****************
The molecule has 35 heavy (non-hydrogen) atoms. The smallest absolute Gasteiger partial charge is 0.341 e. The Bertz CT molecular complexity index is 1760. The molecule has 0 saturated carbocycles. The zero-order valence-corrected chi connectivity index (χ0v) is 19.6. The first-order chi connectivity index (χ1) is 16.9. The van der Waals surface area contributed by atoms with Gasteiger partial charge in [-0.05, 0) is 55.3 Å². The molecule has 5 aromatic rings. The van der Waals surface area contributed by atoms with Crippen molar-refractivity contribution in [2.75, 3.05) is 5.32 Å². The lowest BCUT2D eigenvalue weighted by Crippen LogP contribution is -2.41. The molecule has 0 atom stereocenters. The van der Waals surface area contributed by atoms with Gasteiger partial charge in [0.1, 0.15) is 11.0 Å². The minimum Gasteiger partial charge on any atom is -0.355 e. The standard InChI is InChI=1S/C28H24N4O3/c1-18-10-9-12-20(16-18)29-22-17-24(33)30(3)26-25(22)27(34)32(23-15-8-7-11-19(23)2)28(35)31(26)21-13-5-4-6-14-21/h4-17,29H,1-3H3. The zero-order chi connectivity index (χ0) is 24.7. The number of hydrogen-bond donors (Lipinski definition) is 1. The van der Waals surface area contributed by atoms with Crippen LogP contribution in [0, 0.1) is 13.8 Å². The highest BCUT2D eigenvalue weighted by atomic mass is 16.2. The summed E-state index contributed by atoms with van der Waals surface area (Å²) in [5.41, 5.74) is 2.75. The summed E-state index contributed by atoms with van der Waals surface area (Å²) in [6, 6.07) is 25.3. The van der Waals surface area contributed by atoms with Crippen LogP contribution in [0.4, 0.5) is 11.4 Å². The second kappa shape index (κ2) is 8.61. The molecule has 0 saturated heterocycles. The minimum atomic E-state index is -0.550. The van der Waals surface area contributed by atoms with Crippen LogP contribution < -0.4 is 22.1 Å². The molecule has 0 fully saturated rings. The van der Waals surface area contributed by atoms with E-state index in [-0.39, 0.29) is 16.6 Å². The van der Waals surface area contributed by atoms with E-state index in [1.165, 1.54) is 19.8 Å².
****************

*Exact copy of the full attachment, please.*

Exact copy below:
The molecule has 35 heavy (non-hydrogen) atoms. The smallest absolute Gasteiger partial charge is 0.341 e. The Bertz CT molecular complexity index is 1760. The molecule has 0 saturated carbocycles. The zero-order valence-corrected chi connectivity index (χ0v) is 19.6. The first-order chi connectivity index (χ1) is 16.9. The van der Waals surface area contributed by atoms with Gasteiger partial charge in [-0.05, 0) is 55.3 Å². The molecule has 5 aromatic rings. The van der Waals surface area contributed by atoms with Crippen molar-refractivity contribution in [2.75, 3.05) is 5.32 Å². The lowest BCUT2D eigenvalue weighted by Crippen LogP contribution is -2.41. The molecule has 0 atom stereocenters. The van der Waals surface area contributed by atoms with Gasteiger partial charge in [0.1, 0.15) is 11.0 Å². The minimum Gasteiger partial charge on any atom is -0.355 e. The standard InChI is InChI=1S/C28H24N4O3/c1-18-10-9-12-20(16-18)29-22-17-24(33)30(3)26-25(22)27(34)32(23-15-8-7-11-19(23)2)28(35)31(26)21-13-5-4-6-14-21/h4-17,29H,1-3H3. The zero-order chi connectivity index (χ0) is 24.7. The number of hydrogen-bond donors (Lipinski definition) is 1. The van der Waals surface area contributed by atoms with Crippen LogP contribution in [0, 0.1) is 13.8 Å². The highest BCUT2D eigenvalue weighted by atomic mass is 16.2. The summed E-state index contributed by atoms with van der Waals surface area (Å²) in [5.41, 5.74) is 2.75. The summed E-state index contributed by atoms with van der Waals surface area (Å²) in [6, 6.07) is 25.3. The van der Waals surface area contributed by atoms with Crippen LogP contribution in [0.4, 0.5) is 11.4 Å². The second kappa shape index (κ2) is 8.61. The molecule has 0 saturated heterocycles. The minimum atomic E-state index is -0.550. The van der Waals surface area contributed by atoms with Crippen LogP contribution < -0.4 is 22.1 Å². The molecule has 0 fully saturated rings. The van der Waals surface area contributed by atoms with E-state index in [-0.39, 0.29) is 16.6 Å². The van der Waals surface area contributed by atoms with E-state index in [1.165, 1.54) is 19.8 Å².